Special Precautions Not Advised for Flu Vaccine in Egg Allergic
Updated practice parameters state children with egg allergy of any severity can receive influenza vaccine
TUESDAY, Dec. 19, 2017 (HealthDay News) -- Inactivated influenza vaccine (IIV) and live attenuated influenza vaccine (LAIV) are safe for individuals with egg allergy of any severity, according to a practice parameter update published online Dec. 19 in the Annals of Asthma, Allergy & and Immunology.
Matthew Greenhawt, M.D., M.B.A., from the University of Colorado School of Medicine in Aurora, and colleagues reviewed data published since the 2013 practice parameter update regarding the safety of both IIV and LAIV in egg-allergic recipients.
The researchers note that the safety of LAIV in egg allergic individuals was demonstrated in two large multicenter prospective cohort studies. Based on this evidence, the American Academy of Pediatrics Committee on Infectious Diseases guidelines state that all children with an egg allergy of any severity can receive an influenza vaccine without any additional precautions. IIV administered in a single, age-appropriate dose is well tolerated by individuals with any severity of egg allergy; there is no need for special precautions for egg-allergic recipients of IIV, with no increase in the rate of anaphylaxis after IIV administration in egg-allergic recipients. For all vaccines in children, standard vaccination practice should include the ability to respond to rare acute hypersensitivity reactions.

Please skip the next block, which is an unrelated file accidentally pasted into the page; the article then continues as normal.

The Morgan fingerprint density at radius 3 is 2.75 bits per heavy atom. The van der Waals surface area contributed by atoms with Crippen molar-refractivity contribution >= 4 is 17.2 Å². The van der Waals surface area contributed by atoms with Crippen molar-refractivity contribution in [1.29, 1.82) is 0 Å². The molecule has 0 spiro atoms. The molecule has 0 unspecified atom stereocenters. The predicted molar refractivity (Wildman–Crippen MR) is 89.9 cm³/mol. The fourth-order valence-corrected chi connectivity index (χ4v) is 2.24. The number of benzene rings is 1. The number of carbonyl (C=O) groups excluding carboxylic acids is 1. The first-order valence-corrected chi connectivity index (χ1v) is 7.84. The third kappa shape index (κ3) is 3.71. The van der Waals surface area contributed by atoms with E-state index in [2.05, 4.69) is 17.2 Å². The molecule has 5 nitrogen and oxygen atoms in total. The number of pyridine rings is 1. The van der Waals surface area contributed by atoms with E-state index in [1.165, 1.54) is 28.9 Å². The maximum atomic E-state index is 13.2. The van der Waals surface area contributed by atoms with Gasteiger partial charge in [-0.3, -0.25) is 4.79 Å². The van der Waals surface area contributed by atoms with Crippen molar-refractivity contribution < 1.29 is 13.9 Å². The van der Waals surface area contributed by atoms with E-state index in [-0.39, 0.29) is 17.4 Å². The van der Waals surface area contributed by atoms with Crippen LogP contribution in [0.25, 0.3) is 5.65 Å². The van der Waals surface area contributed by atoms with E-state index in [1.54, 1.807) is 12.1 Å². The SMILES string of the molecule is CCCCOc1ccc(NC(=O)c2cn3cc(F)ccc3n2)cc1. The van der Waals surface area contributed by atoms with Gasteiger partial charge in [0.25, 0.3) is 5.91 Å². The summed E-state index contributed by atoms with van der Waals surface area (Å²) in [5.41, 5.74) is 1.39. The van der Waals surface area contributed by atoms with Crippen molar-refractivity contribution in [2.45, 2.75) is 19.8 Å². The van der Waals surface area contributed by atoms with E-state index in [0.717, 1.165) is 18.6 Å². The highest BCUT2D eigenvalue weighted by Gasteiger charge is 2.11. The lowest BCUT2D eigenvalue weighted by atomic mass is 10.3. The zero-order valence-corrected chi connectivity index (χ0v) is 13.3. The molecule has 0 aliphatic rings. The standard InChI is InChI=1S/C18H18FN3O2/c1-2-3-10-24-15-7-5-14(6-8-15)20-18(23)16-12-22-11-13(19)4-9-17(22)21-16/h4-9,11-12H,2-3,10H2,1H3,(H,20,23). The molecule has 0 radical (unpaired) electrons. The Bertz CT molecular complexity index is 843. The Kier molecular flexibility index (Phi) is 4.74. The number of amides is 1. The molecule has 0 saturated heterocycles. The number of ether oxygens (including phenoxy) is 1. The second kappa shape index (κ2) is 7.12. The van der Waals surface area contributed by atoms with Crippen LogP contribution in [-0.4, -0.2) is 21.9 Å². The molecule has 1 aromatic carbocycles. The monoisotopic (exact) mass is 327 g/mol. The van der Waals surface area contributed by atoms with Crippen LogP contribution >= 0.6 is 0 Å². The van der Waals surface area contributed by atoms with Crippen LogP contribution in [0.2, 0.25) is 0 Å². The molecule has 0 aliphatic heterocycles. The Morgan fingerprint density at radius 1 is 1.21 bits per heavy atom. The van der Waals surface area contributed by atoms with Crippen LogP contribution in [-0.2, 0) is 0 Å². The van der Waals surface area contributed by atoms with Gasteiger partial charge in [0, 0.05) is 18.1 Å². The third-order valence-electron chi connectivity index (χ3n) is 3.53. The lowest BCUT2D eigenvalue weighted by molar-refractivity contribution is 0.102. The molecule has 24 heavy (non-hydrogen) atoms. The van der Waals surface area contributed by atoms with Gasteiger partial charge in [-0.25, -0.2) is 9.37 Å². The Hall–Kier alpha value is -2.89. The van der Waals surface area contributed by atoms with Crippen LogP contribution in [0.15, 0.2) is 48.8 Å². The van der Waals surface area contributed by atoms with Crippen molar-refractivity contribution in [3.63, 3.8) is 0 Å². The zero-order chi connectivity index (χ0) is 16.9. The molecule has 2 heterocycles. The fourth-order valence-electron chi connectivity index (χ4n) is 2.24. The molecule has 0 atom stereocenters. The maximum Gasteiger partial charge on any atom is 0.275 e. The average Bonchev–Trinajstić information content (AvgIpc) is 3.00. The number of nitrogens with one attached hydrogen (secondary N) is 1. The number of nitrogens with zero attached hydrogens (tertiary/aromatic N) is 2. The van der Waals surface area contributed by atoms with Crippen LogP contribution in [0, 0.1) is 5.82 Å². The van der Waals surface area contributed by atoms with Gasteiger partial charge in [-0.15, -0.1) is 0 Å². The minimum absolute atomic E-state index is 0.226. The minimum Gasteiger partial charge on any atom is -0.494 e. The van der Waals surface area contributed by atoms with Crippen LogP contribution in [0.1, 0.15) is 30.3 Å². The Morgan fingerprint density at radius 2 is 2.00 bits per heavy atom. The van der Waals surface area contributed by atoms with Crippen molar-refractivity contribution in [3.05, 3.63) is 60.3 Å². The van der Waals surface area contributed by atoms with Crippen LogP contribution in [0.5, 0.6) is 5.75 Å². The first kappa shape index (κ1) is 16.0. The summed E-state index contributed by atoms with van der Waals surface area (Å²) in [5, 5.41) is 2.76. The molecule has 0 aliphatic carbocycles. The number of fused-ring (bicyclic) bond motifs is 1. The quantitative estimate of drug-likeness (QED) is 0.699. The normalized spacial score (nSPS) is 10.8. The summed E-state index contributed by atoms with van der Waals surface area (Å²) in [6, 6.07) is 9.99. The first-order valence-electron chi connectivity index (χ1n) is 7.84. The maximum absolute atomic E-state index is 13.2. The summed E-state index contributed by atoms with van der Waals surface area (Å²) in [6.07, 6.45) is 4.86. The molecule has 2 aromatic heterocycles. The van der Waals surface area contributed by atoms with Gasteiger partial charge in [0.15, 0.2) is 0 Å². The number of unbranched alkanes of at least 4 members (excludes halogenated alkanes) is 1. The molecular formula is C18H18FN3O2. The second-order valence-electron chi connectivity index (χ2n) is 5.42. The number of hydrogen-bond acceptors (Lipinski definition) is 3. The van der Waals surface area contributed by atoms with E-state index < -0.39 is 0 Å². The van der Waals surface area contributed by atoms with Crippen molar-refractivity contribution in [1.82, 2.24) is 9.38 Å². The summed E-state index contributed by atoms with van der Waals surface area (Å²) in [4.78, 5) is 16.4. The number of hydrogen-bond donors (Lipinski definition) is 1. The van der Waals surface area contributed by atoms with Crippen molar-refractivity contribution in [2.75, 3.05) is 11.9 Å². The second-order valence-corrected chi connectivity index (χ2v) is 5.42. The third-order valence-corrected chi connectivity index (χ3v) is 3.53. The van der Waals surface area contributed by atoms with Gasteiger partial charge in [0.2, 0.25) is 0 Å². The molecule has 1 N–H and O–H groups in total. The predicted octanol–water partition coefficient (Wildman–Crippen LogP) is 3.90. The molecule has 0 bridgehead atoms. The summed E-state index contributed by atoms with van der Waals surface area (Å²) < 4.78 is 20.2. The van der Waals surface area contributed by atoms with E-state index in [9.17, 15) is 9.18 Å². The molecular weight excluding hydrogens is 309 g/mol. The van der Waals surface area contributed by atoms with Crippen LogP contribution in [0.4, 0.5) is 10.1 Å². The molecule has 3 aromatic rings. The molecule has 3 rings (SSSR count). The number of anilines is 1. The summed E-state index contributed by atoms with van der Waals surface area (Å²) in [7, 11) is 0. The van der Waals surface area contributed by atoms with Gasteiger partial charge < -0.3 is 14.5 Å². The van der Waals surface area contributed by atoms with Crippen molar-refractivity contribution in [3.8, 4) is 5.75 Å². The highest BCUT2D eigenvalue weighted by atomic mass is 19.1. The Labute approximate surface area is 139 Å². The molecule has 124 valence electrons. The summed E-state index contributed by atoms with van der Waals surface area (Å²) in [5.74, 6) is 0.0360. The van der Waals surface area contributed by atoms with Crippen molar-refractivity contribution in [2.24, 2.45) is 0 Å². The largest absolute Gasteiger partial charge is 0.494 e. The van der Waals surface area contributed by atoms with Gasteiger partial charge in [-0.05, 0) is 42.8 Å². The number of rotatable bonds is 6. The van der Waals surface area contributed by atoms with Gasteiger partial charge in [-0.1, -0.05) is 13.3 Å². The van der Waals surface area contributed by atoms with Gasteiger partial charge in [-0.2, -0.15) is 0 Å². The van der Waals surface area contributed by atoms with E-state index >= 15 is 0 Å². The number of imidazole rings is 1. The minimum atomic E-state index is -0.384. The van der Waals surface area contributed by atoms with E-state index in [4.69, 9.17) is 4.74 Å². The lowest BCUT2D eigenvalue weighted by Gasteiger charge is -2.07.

"We want health care providers and people with egg allergy to know there is no need to ask this question anymore [are you allergic to eggs?], and no need to take any special precautions," Greenhawt said in a statement. "The overwhelming evidence since 2011 has shown that a flu shot poses no greater risk to those with egg allergy than those without."